Ever wondered what it's like living in Sydney CBD?
There’s an assumption that Sydney has a lot of attitude and can be impersonal. That it's in your face, glitzy, full on and that to live there, you need to be fast-paced and on the go all the time. If you want a relaxed, care-free lifestyle, you'll find better elsewhere and once you have a family, you have to look for a different environment in order to avoid the perceived downfalls of the city life, such as heavy traffic and the lack of green space.
The truth is, it can take some time to find your own niche, but once you find it, Sydney can be a fabulous spot to live. I should know, I’ve been a resident since 2012, together with my husband and a street-smart five-year-old.
It can take some time to find your own niche, but once you find it, Sydney can be a fabulous spot to live.
The unhelpful stereotype originates from the belief that young people move into cities at the age of 20 or so, attend university, live the high life with entertainment and employment opportunities on-tap, but by their late 20s, they move out to suburban and regional locations, settle down and have families.
But today those numbers are changing, and like many other enlightened international cities, young people are staying on in inner-city areas at an age where they would’ve previously moved out. Why is this happening in Australia? Is it because we are looking to successful international models?
And yet, I keep hearing the same questions from those who visit and work in the city “How can you live there? How can you bring up a family there?”. I tell them that visiting and working in the city is a very different experience to living in the city.
Myth No. 1: There are no decent schools. Not true! In and around the CBD, you get a great variety of schools - we had our choice of Catholic, Private, Anglican and public schools.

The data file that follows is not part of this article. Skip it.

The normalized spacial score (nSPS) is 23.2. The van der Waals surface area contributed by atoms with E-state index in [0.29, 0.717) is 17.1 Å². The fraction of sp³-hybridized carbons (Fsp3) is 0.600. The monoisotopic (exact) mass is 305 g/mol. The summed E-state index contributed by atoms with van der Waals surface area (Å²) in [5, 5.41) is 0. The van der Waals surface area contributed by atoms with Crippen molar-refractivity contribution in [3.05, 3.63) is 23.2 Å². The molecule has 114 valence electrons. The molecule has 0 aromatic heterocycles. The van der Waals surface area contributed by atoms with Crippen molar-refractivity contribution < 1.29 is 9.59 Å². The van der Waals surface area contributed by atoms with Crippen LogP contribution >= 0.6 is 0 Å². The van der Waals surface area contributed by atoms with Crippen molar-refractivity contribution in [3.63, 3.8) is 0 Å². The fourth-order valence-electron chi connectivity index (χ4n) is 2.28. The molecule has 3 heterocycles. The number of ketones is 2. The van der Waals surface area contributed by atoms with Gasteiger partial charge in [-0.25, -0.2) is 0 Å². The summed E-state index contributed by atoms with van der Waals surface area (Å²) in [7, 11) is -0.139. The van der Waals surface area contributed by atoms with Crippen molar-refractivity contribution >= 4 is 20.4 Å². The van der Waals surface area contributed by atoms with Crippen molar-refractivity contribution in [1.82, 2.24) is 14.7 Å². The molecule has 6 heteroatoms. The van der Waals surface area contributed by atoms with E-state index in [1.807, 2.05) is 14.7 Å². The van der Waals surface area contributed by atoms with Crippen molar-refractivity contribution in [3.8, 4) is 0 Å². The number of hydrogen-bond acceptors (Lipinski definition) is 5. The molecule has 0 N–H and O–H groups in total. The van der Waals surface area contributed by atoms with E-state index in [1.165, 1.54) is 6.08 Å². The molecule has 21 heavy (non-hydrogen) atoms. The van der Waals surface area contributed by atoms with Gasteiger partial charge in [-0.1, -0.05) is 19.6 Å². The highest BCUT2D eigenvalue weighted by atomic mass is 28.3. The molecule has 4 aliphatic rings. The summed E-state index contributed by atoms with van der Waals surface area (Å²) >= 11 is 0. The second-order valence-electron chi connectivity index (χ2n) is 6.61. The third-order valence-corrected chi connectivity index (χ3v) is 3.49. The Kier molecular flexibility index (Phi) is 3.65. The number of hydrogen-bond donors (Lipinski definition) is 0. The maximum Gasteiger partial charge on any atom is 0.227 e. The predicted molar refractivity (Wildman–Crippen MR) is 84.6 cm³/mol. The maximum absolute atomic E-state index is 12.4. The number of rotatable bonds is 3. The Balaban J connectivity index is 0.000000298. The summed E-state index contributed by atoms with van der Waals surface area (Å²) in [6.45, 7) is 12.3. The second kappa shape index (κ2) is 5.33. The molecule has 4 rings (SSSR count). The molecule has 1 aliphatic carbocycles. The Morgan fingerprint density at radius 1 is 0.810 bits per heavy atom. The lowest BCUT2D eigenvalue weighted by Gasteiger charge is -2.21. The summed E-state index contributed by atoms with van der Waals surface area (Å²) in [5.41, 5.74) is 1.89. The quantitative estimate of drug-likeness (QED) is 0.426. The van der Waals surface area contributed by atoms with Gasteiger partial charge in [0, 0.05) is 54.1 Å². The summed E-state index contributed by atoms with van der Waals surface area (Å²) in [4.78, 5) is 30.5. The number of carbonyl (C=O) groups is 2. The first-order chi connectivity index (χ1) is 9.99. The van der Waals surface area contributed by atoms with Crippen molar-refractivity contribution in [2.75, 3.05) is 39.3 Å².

Myth No 2: You’re living in a tiny generic box. Not true! Not if you’re a savvy renovator, then the first thing you’re going to do is transform that generic box into a personality filled spacious abode, utilising every centimetre of space and creating tonnes of built in storage. We’ve created multiple living zones so there’s private space for everyone - a great triumph when it comes to working remotely. It also works when we’ve had enough of the frenzied pace of the city and retreat back to our cosy sanctuary, far above the din and chaos of the city.
Myth No 3: The food! Who cares about cooking every night when you live in town and you have endless international cuisine choices on your doorstep? Forget about Uber Eats. Who needs it? When you’re a local, you become expert at hunting down smaller, down to earth local restaurants that serve the best food at the best prices.
Myth No 4: There are relatively few children in inner cities. Originally there were quite a few 0-4 year olds, but more and more there are school-age children. Those people with school-aged children or more than one child who were leaving the city for larger housing elsewhere have done the sums on money and life experience and have opted to stay.
Myth No 5: Everything costs so much! As mentioned above, there are many costs you won’t have. Commuting to and from work or school is just one of them. In addition, entertainment doesn’t have to cost money! Many of our local community and neighbours stress the importance of experiences as opposed to spending money on commuting and owning a lot of stuff. Clearly cities offer children more exposure and firsthand opportunities to experience great public spaces and interact with a diverse range of people. Since we’re very rarely at home, my husband and I have always tried to put our money towards memorable experiences rather than stuff. Let’s face it, as an apartment dwelling family, chances are that you’re never going to hoard. You are more likely to desist from buying the unnecessary stuff when you don’t have the extra space so you don’t buy the extra junk!